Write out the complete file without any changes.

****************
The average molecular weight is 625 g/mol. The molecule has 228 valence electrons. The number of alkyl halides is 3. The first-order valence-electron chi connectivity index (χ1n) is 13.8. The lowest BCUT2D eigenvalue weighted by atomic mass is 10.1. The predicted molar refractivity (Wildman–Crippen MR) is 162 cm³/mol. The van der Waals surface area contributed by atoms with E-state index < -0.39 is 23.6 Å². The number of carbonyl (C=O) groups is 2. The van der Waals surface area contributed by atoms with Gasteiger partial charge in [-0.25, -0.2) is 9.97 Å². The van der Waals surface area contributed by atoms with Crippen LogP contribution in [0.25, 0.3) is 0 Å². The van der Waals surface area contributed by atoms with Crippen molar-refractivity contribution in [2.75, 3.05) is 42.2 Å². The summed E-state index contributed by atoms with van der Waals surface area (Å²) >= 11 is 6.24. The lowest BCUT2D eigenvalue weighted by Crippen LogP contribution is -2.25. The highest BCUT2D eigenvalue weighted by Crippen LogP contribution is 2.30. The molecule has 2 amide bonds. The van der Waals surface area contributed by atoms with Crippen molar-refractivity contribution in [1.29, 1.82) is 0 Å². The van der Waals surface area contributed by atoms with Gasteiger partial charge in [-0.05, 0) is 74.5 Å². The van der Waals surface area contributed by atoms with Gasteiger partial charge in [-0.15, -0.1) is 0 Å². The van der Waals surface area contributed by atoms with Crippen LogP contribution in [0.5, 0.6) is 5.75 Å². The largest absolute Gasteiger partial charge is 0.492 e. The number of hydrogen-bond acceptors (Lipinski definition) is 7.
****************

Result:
The average molecular weight is 625 g/mol. The molecule has 228 valence electrons. The number of alkyl halides is 3. The first-order valence-electron chi connectivity index (χ1n) is 13.8. The lowest BCUT2D eigenvalue weighted by atomic mass is 10.1. The predicted molar refractivity (Wildman–Crippen MR) is 162 cm³/mol. The van der Waals surface area contributed by atoms with E-state index < -0.39 is 23.6 Å². The number of carbonyl (C=O) groups is 2. The van der Waals surface area contributed by atoms with Gasteiger partial charge in [-0.25, -0.2) is 9.97 Å². The van der Waals surface area contributed by atoms with Crippen LogP contribution in [0.25, 0.3) is 0 Å². The van der Waals surface area contributed by atoms with Crippen molar-refractivity contribution in [2.75, 3.05) is 42.2 Å². The summed E-state index contributed by atoms with van der Waals surface area (Å²) >= 11 is 6.24. The lowest BCUT2D eigenvalue weighted by Crippen LogP contribution is -2.25. The highest BCUT2D eigenvalue weighted by Crippen LogP contribution is 2.30. The molecule has 2 amide bonds. The van der Waals surface area contributed by atoms with Crippen molar-refractivity contribution in [1.29, 1.82) is 0 Å². The van der Waals surface area contributed by atoms with Gasteiger partial charge in [-0.05, 0) is 74.5 Å². The van der Waals surface area contributed by atoms with Gasteiger partial charge in [-0.15, -0.1) is 0 Å². The van der Waals surface area contributed by atoms with Crippen LogP contribution in [0.5, 0.6) is 5.75 Å². The largest absolute Gasteiger partial charge is 0.492 e. The number of hydrogen-bond acceptors (Lipinski definition) is 7.